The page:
A former altar boy at St. Mary’s Church in Denville, Matthew Whelan never pursued the priesthood or a non-secular career.
A successful entry into higher education put him on a different path. But starting last year, Whelan applied his faith and talents as the first lay man to serve as president of Caldwell Catholic University.
Hired three weeks before the COVID-19 pandemic, Whelan took office and a new speech at Caldwell in July 2020. He was officially installed as president in a campus ceremony on October 22.
âThe people here are amazing,â Whelan said of his new assignment. “Our students are amazing young people who are absolutely determined to improve their lives. Many of them are determined to give back and serve others. This is part of the Dominican tradition that I hope to build on.”
The Sisters of St. Dominic founded Caldwell College for Women in 1939. The school began accepting male students in 1986 and was granted university status in 2014.
Whelan grew up with seven siblings in Denville, where he graduated from Morris Catholic High School in 1982. He continued his education at Mercyhurst College, another small Catholic institution run by nuns who, like Caldwell, is now a university.
“I may not have been the best student in my entire life, but [the Sisters of Mercy] were able to do a really good academic job for me, âhe said,â I think because I had people who were willing to hang out with me and tell me I was capable. “
He studied criminal justice and was admitted to law school, but his college debts led him to take a year off to work at the Mercyhurst admissions office.
“This one-year decision turned into a 35-year career,” said Whelan, who has worked his way up to dean of enrollment at universities such as Hofstra, St. John’s and Stony Brook, where he spent 14 years before accepting the position at Caldwell.
Whelan said he was aware during the job search that he might be the school’s first male lay president, but did not directly explain why the school turned to lay leadership, starting with her predecessor, Nancy Blattner.
âI know from looking at presidential research in other places, I think unfortunately young people are moving away from religious communities,â Whelan said. âThe seminars are not as full as they used to be. The convents are not as full as before.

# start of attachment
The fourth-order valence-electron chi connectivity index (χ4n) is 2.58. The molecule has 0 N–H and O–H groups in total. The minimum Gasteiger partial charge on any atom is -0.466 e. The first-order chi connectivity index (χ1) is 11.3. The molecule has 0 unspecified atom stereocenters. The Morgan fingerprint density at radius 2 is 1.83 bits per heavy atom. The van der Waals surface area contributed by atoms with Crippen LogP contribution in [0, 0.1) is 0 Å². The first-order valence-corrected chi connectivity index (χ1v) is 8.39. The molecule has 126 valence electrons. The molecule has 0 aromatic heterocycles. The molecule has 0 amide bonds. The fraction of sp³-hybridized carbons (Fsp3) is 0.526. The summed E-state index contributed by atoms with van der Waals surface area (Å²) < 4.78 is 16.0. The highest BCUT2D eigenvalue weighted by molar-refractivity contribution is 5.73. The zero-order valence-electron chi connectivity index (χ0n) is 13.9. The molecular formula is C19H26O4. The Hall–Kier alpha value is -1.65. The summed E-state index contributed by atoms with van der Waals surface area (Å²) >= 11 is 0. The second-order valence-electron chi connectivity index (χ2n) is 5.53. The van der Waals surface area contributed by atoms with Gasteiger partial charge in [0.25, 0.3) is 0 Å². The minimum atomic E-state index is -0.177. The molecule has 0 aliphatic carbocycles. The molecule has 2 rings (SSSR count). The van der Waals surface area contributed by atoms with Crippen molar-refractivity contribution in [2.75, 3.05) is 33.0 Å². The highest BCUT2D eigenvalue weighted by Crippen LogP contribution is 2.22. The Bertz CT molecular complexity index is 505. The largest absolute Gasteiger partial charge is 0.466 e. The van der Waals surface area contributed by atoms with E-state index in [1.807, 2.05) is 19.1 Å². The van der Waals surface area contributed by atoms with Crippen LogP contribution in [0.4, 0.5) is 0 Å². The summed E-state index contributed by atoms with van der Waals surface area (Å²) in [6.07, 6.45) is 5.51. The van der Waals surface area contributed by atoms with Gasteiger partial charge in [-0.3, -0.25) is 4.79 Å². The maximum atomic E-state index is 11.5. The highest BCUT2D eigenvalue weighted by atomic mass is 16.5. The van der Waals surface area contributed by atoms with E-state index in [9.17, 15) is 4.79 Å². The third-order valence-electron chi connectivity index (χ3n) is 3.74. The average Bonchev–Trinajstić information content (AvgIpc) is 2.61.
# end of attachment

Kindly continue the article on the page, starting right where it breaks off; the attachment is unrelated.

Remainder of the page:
He took office with a total commitment to his Catholic faith and the mission of the school, which promises âintellectual, spiritual and aesthetic growth to a diverse population and welcomes all religious cultures and traditionsâ.
âAs society moves more and more towards a secular approach to the world, I think it’s very important to have this religious tradition to hold onto,â he said. “The values ââwe embrace are not uniquely reserved for the Catholic faith. We welcome people of many different faiths.”
The majority of current students are the first in their families to graduate from college, administrators said. Caldwell is designated as an Institution Serving Hispanics by the US Department of Education, Office of Post-Secondary Education, and 99% of its students receive financial aid.
The annual undergraduate tuition fee at Caldwell is $ 34,900.
Blattner, who served from 2009 to 2020, passed a traditional mass of leadership and authority to Whelan during the installation ceremony. The Archdiocese of Newark, Bishop Manuel Cruz, was the main celebrant of a morning mass preceding the installation.
Speaking of the Sisters of Saint Dominic, Cruz said to Whelan: âYou will stand on the shoulders of great giants. And they are there.
âDr. Whelan is showing himself to be a true leader,â said Sister Luella Ramm, Prioress of the Sisters of St. Dominic. “The sisters are confident in her ability to further the rich heritage of Caldwell University and the mission of the sisters.”
With around 1,631 undergraduates and 467 graduate students, Whelan said, he heard the 70-acre Caldwell campus described as a “best-kept secret.”
“It’s not a good thing,” he said.
Like many small private universities, a significant post-COVID challenge that Whelan and Caldwell face is financial health. A financial analysis of the NorthJersey.com/USA TODAY network placed Caldwell at the bottom of the financial score scale among 14 New Jersey universities.
Scores were calculated for each school using a series of formulas jointly developed by KPMG and Prager, Sealy & Co, Attain LLC participating in the most recent edition.
âEvery school, Catholics included, faces a tsunami of change,â said Whelan. âThere are questions about the value of small private Catholic education. These questions discussed by the experts do not see a problem: we are doing what a lot of people across the country are only talking about doing. We welcome a very diverse student population. Some of them our students are very good academically and intellectually, but they wouldn’t survive in the big institutions, where your first chemistry class might have 500 students. “
Part of the solution, he says, is to break away from that âbest-kept secretâ label.
âWe absolutely have to push the boundaries to get the name out there,â said Whelan. “My background is in enlistment. So we’ll make sure to visit people statewide and go to our border states as needed to get them to New Jersey.”
Whelan added that he anticipated new college programs were on the way, but could not announce them yet.
“We hope to get them approved by January,” he said.
William Westhoven is a local reporter for DailyRecord.com. For unlimited access to the most important news from your local community, please subscribe or activate your digital account today.
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